I have no interest in cars beyond the A to B thing. The ones I have owned, I have driven hundreds of thousands of kilometres until they have collapsed from exhaustion. I rarely clean them myself. They have been handy hatches into which I have variously crammed, worldly goods when moving house, precious possessions when evacuating in disaster and on one occasion a load of soil mix which in hindsight was probably a mistake. Each transported a large hairy hound, sniffing into the breeze out the window or trying to lean forward to nuzzle her snout into my neck. There was the inevitable swirl of dog hair.
Understandably these revelations would provoke horror in any vehicle enthusiast.
So I had never been to a car show and had no particular desire to do so. But there I was at the Kurri Kurri Nostalgia Festival and stretched out around the streets the vehicles gleamed and their owners preened.
I was captivated. They were just so beautiful. Endless variations of shape and colour from so many different eras. Utes and hotrods, combies and sleek sports cars, station wagons and wannabe batmobiles . All that passion for them polished into shiny chrome, buffed into upholstery, and rubbed into warm knotted wood panelling.
The crowd took such obvious pleasure in them as parents pointed out memories to kids, and youths lusted over them, dreaming of their next car. I was just wandering and gazing, mostly enjoying watching everyone else taking such pleasure in it.
Then I spotted the VW ‘beetles’ of my childhood, and I was doing it too.
There’s the bug hole in which I hid at the drive-in when the evil queen in Snow White appeared.
There’s Boofo (BFO) and Denim (DNM). My sister and I are in the back seat of Boofo. We’ve been out grocery shopping with our mother and are munching fresh crusts from the just bought warm loaves of bread. There’s a steep hill on the drive home and we’re all chanting ‘I think I can..I think I can’ (from The Little Engine That Could) to help Boofo get up that hill. He makes it and we let out a cheer at the top.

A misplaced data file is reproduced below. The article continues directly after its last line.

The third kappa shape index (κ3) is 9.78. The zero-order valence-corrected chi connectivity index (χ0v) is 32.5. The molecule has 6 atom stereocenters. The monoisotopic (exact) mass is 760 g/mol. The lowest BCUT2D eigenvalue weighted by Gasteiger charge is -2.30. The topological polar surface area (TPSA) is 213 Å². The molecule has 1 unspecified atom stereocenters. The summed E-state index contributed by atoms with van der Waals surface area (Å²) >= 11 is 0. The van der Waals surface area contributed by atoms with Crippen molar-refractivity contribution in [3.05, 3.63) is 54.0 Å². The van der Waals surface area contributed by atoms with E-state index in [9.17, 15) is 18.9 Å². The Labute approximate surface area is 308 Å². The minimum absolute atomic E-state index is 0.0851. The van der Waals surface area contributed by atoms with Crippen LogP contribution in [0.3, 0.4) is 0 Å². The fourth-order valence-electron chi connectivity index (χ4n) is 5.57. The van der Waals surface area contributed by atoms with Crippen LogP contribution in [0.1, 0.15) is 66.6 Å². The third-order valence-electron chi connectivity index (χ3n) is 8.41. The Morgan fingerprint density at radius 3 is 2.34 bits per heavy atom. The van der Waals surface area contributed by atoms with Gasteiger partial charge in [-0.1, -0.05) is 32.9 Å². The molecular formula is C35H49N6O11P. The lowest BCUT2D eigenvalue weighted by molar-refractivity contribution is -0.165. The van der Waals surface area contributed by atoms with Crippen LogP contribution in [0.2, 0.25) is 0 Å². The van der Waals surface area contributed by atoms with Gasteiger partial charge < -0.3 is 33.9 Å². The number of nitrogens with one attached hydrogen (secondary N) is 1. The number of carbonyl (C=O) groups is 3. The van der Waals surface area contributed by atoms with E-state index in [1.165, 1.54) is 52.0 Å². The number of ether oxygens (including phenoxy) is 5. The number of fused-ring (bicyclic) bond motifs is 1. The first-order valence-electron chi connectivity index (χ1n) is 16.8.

I’m thinking of cars..the way I associate them with people and stages of my life ..with love and loss and intimacy and music. The exquisite small pleasure of getting into one on a sunny winters day, feeling like a cosseted plant in a greenhouse. The way even after you think you have dealt with the pain of break up a glimpse of a car just like his catches at your heart.
Warmed by the sun, I’m floating on my back in a glistening sea of fond memories.
Having watched it through my fingers in the 1970s..heard that ominous da.da da.da I should have realised what might come next.
For there it was…an old model Mercedes..very much like the one we were in when we had the accident. The large stately metal grill. The Mercedes symbol that could bend and swivel. The red leather upholstery.
The only reason we had it was that my maternal grandfather died a few years before. My grandmother had no use for it so it came to us.
This grandfather was a complicated man….straight and tough and wiry. His father, a brother aged 8 and a cousin aged 4 were killed when struck by a train. His own father worked as a fettler on the railways.
Here’s my great grandfather on the railway trolley he and the children were on when they were killed. The photo can’t have been taken long before. My grandfather was 14 when his father and brother and cousin died.
My grandfather supported his mother. He secured her a house. He got his family through the Depression. He was a survivor who could make anything and fix anything. He supposedly had a lump on his neck that he cut off himself and as well as working for the railways, sold used cars that would as like as not break down once they were out his gate.The uncomfortable truth though is that, often fuelled by alcohol, he terrorised his family. He was not a kind man. He took pleasure in the discomfort of others.
By the time I was visiting there as a child, things had settled but he remained a shadowy figure. He was always in full work overalls, with an aroma of grease and metal filings. Whenever we were there he seemed to be down in his shed. I don’t remember ever seeing him smile. There was a back paddock full of old cars wound through with tendrils of kikuyu.
The Mercedes was his pride and joy.
That car, solid and substantial as it was, still couldn’t protect my mother from what happened to her, but it probably saved our lives. It didn’t roll or flip. If it had, we would most likely be dead. In the early morning, half asleep on the broad red leather seats in the back I felt it take the impact. In the haze of shock it seemed to slide slow and sure to a stop.
In that sense, I owe that car, every moment I have lived, since.